Friday, April 22, 2011

J's Enjoy Spring Sailing Fling in Charleston

J/80 sailing Charleston Race Week
J/122 GAMBLER & J/29 MIGHTY PUFFIN Triumph, J/111 2nd
(Charleston, SC- Apr 14-17) - Springtime in Charleston is one of the more perfect places to spend the spring season and nature smiles especially fondly on Sperry Top-Sider Charleston Race Week every year. For local Charleston resident and J/22 competitor, Greg Fisher, it's all about the community. The multiple world champion and former sail designer recently left the sailmaking industry to accept the position as Director of Sailing for the College Of Charleston. "The amazing thing about Charleston sailors is how they come together as a community for important events," Fisher said. "Hundreds of passionate sailors and their families get together to support Sperry Top-Sider Charleston Race Week, Charleston Community Sailing and the College, and it really feels like you're part of a big family when you're with them."

While the rest of America was fretting about tax filing deadlines, Charleston Harbor gave sailors a tax day gift - nearly perfect weather for sailboat racing on Friday. "I don't think I've ever had a day with such perfect sailing weather," said a competitor on the offshore PHRF course. "We had tight racing with 15-18 knots out of the East - perfect wind, perfect waves, and warm sunshine all day."

J/111 one-design sailboat- sailing Charleston Race WeekRacing offshore on the north/south courses were the big boats.  The new J/111 VELOCITY finished the day in fourth in a very competitive PHRF B Class with a 3-4-4 record. "This was the boat's first day of racing ever, and we're having a good time figuring her out," explained trimmer Dave Malkin of Annapolis. "We're definitely looking forward to even more breeze tomorrow." Kemah, TX J/122 owner Doug Shaffer leads the class with just four points in three races aboard GAMBLER, getting a 1-1-2 score.  In second was yet another J/122, Robin Team's TEAMWORK from Lexington, NC with a 4-2-1 record, getting stronger every race as their team dials it in to be a class leader.  Having a tough time against their stablemates were the two J/120s, John Keenan's ILLYRIA and Rick Moore's MOOSE DOWN, finishing further down the ladder.

J/124 sailing Charleston Race WeekIn PHRF A, the J/124 WICKED sailed by Doug Curtiss and crew from Branford, CT lay in a three-way tie for second with a 2-3-4 score.  Just behind them were the two J/130s, David Hackney's SUGAR MAGNOLIA and Noel Sterret's SOLARUS.

In PHRF C were the 35 footers-, including the J/35, J/109 and three J/105s.  After the end of a glorious day of racing, the J/35 ARROW sailed by Willy Schwenzfeier from Charleston, SC sailed a solid 4-5-6 to lie 4th for the day.  Ric Campeau's J/109 HOODOO had some flashes of brilliance but couldn't put it all together, ending up with a 7-6-9 for 6th.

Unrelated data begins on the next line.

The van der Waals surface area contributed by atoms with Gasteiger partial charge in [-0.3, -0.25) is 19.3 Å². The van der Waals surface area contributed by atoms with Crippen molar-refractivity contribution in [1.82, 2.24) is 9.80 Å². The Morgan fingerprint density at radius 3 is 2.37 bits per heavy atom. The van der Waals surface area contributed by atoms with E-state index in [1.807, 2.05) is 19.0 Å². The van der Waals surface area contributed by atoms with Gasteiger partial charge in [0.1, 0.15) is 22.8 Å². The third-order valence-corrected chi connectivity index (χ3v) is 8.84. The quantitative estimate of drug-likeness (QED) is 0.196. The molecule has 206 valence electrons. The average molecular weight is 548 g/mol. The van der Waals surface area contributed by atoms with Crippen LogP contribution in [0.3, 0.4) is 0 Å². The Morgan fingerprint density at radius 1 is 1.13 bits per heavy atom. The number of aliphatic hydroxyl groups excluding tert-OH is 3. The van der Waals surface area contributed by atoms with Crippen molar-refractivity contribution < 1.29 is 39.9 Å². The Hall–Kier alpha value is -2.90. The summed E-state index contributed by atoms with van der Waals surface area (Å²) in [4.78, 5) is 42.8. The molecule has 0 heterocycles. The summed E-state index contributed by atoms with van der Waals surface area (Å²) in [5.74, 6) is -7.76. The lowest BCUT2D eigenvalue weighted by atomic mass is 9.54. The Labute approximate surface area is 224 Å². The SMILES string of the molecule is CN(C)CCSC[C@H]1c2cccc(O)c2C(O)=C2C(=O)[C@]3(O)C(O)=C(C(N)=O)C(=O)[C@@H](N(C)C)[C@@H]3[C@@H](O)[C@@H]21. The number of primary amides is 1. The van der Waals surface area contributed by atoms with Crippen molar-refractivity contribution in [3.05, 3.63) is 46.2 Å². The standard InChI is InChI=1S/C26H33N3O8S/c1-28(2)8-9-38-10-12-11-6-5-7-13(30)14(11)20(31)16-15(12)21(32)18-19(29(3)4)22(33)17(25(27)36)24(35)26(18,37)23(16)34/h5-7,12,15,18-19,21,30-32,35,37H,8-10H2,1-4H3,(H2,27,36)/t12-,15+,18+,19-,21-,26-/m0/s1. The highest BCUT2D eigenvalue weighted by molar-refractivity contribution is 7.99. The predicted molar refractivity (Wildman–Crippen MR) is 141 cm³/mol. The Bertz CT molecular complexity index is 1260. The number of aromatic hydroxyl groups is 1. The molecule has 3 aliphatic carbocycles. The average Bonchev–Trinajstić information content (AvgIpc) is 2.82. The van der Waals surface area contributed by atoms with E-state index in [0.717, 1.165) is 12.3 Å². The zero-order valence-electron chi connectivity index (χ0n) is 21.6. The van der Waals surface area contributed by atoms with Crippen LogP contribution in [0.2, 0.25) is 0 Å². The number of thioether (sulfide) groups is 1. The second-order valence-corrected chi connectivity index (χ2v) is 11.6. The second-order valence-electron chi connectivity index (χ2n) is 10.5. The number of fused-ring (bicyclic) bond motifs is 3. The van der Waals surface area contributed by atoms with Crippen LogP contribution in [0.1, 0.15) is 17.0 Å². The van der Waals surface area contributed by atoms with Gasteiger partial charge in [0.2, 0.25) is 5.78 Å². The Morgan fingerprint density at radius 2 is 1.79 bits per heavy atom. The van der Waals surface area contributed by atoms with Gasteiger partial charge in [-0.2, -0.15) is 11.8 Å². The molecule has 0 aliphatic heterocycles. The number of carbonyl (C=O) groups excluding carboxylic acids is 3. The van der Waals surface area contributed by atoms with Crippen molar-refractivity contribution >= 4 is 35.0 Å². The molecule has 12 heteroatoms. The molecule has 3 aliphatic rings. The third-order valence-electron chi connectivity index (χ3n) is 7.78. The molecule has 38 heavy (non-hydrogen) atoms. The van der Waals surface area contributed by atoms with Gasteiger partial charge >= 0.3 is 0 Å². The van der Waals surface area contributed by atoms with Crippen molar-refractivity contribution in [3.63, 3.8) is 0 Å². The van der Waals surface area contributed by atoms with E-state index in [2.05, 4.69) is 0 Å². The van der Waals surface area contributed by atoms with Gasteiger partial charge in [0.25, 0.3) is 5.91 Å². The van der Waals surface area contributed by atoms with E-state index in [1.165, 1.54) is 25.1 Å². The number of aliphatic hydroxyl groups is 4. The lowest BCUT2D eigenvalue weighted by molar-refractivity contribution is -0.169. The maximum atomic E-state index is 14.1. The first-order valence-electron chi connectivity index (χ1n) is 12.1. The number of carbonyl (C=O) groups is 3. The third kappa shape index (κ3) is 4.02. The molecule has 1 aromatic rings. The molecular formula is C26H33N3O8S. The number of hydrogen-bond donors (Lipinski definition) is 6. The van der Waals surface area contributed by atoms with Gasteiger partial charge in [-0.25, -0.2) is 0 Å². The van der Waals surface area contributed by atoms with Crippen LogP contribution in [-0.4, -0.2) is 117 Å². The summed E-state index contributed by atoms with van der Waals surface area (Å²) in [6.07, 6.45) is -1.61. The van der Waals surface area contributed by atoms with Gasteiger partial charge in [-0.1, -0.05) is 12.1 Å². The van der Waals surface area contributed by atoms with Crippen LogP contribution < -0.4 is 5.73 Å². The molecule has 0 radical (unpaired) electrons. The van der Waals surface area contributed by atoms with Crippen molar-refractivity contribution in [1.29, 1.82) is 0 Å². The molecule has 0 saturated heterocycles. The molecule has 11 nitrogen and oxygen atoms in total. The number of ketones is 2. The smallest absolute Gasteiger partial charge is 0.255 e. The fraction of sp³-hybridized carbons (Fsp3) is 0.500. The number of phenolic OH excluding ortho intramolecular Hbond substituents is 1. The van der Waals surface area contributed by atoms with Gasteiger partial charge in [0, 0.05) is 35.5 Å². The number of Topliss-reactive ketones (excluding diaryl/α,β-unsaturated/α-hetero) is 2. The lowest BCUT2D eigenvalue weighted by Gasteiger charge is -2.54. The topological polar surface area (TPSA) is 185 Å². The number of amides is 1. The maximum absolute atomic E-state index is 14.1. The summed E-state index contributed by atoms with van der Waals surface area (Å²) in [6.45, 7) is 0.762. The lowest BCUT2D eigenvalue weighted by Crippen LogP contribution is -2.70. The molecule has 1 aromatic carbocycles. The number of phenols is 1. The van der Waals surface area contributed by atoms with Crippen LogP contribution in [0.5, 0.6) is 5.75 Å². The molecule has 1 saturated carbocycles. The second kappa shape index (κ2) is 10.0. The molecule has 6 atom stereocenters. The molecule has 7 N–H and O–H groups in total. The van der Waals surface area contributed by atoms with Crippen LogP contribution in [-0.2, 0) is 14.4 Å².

Over in PHRF D, a real fight was taking  place for the top three positions on the podium.  Leading the charge was the masthead/outboard J/29 FOR SAIL skippered by Jim Mackevich from Edison, NJ with a 4-2-1 record for 7 pts.  Just behind them by one point was Steve Thurston sailing MIGHTY PUFFIN, another masthead/outboard J/29, sailing to a 2-1-5 record for 8 pts.  Just off the pace was Dave Pritchard's J/92 AMIGOS sailing to a 7-4-3 tally.

J/24 one-design sailboat- sailing to offset mark at Charleston Race WeekOn the inshore one-design courses, the J/22s, J/24s and J/80s were having a great day sailing, with all three classes getting in four races.  Sailing on the new Course "0", the J/22s and J/24s were sailing in the easterly breeze with the windward mark set about 85 degrees from the start line.  While the first race was affected by the strong ebb current flowing out of the harbor, after 12:18pm the next three races were fought in a building flood current.  If you haven't heard about it before, there's no question that current is a factor in setting your course strategies and tactics, on some courses more important than others.  For the J/24s and J/22s, the first beats were influenced by the presence of the giant sand spit called Shutes Folly Island with a little fort at the SE end of it- Castle Pinckney.  The combination of less adverse current near the island and the puffs backing left most of the afternoon meant the fleet had to play middle left nearly all day.  At the end of the day, it was pretty clear the top three in the very competitive 25 boat J/24 class traded places taking most of the podium finishes.  Leading the charge was past J/24 Champion Mike Ingham, from Rochester, NY, who had the wind and current scenario wired, sailing to a very consistent 1-3-1-2 record for 7 pts.  Sailing STREET LEGAL into second for the day was Chris Jankowski from Richmond, VA with a 3-2-2-3 tally for 10 pts.  And getting stronger by the race was John Surguy's team on VANISHING ACT from Marlboro, NJ, sailing to a 4-4-3-1 scoreline for 12 pts to secure third place for the day.